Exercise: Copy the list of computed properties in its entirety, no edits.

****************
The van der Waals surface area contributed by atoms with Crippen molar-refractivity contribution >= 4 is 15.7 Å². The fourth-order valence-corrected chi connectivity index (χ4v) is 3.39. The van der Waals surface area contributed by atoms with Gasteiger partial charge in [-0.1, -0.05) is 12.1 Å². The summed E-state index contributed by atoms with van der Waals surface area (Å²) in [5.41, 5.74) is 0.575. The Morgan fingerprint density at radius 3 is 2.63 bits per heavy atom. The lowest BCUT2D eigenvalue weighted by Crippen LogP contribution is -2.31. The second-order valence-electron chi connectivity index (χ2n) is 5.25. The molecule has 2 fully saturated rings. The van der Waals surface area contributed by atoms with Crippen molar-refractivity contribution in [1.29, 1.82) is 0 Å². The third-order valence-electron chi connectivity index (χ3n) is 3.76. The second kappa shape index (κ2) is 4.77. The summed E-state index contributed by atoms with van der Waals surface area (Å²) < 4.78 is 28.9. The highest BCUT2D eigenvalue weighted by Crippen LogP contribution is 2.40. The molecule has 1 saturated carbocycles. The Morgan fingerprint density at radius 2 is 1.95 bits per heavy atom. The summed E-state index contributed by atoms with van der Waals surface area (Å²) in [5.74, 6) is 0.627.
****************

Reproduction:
The van der Waals surface area contributed by atoms with Crippen molar-refractivity contribution >= 4 is 15.7 Å². The fourth-order valence-corrected chi connectivity index (χ4v) is 3.39. The van der Waals surface area contributed by atoms with Gasteiger partial charge in [-0.1, -0.05) is 12.1 Å². The summed E-state index contributed by atoms with van der Waals surface area (Å²) in [5.41, 5.74) is 0.575. The Morgan fingerprint density at radius 3 is 2.63 bits per heavy atom. The lowest BCUT2D eigenvalue weighted by Crippen LogP contribution is -2.31. The second-order valence-electron chi connectivity index (χ2n) is 5.25. The molecule has 2 fully saturated rings. The van der Waals surface area contributed by atoms with Crippen molar-refractivity contribution in [1.29, 1.82) is 0 Å². The third-order valence-electron chi connectivity index (χ3n) is 3.76. The second kappa shape index (κ2) is 4.77. The summed E-state index contributed by atoms with van der Waals surface area (Å²) < 4.78 is 28.9. The highest BCUT2D eigenvalue weighted by Crippen LogP contribution is 2.40. The molecule has 1 saturated carbocycles. The Morgan fingerprint density at radius 2 is 1.95 bits per heavy atom. The summed E-state index contributed by atoms with van der Waals surface area (Å²) in [5.74, 6) is 0.627.